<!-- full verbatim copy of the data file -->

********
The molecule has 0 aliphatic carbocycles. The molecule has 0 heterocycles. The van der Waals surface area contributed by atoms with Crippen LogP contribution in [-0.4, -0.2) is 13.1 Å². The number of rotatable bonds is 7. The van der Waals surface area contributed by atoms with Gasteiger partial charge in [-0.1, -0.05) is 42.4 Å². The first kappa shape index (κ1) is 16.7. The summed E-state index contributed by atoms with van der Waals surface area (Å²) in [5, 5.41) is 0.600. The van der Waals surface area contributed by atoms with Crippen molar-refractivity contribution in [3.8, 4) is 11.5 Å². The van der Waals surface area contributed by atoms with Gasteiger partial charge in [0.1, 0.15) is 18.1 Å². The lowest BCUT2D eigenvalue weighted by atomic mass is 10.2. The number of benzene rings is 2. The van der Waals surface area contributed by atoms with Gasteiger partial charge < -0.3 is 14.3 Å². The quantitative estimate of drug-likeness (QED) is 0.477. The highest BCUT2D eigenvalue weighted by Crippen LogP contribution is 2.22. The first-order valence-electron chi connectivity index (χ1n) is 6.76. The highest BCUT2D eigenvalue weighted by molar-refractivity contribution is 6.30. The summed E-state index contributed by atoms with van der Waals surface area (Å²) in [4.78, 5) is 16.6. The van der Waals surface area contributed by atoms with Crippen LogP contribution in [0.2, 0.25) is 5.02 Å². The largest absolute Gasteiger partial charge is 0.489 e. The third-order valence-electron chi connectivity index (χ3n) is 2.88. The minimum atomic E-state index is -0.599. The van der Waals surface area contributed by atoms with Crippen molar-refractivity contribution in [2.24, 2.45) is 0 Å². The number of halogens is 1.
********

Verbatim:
The molecule has 0 aliphatic carbocycles. The molecule has 0 heterocycles. The van der Waals surface area contributed by atoms with Crippen LogP contribution in [-0.4, -0.2) is 13.1 Å². The number of rotatable bonds is 7. The van der Waals surface area contributed by atoms with Gasteiger partial charge in [-0.1, -0.05) is 42.4 Å². The first kappa shape index (κ1) is 16.7. The summed E-state index contributed by atoms with van der Waals surface area (Å²) in [5, 5.41) is 0.600. The van der Waals surface area contributed by atoms with Crippen molar-refractivity contribution in [3.8, 4) is 11.5 Å². The van der Waals surface area contributed by atoms with Gasteiger partial charge in [0.1, 0.15) is 18.1 Å². The lowest BCUT2D eigenvalue weighted by atomic mass is 10.2. The number of benzene rings is 2. The van der Waals surface area contributed by atoms with Gasteiger partial charge < -0.3 is 14.3 Å². The quantitative estimate of drug-likeness (QED) is 0.477. The highest BCUT2D eigenvalue weighted by Crippen LogP contribution is 2.22. The first-order valence-electron chi connectivity index (χ1n) is 6.76. The highest BCUT2D eigenvalue weighted by molar-refractivity contribution is 6.30. The summed E-state index contributed by atoms with van der Waals surface area (Å²) in [4.78, 5) is 16.6. The van der Waals surface area contributed by atoms with Crippen LogP contribution in [0.2, 0.25) is 5.02 Å². The largest absolute Gasteiger partial charge is 0.489 e. The third-order valence-electron chi connectivity index (χ3n) is 2.88. The minimum atomic E-state index is -0.599. The van der Waals surface area contributed by atoms with Crippen molar-refractivity contribution in [2.24, 2.45) is 0 Å². The number of halogens is 1.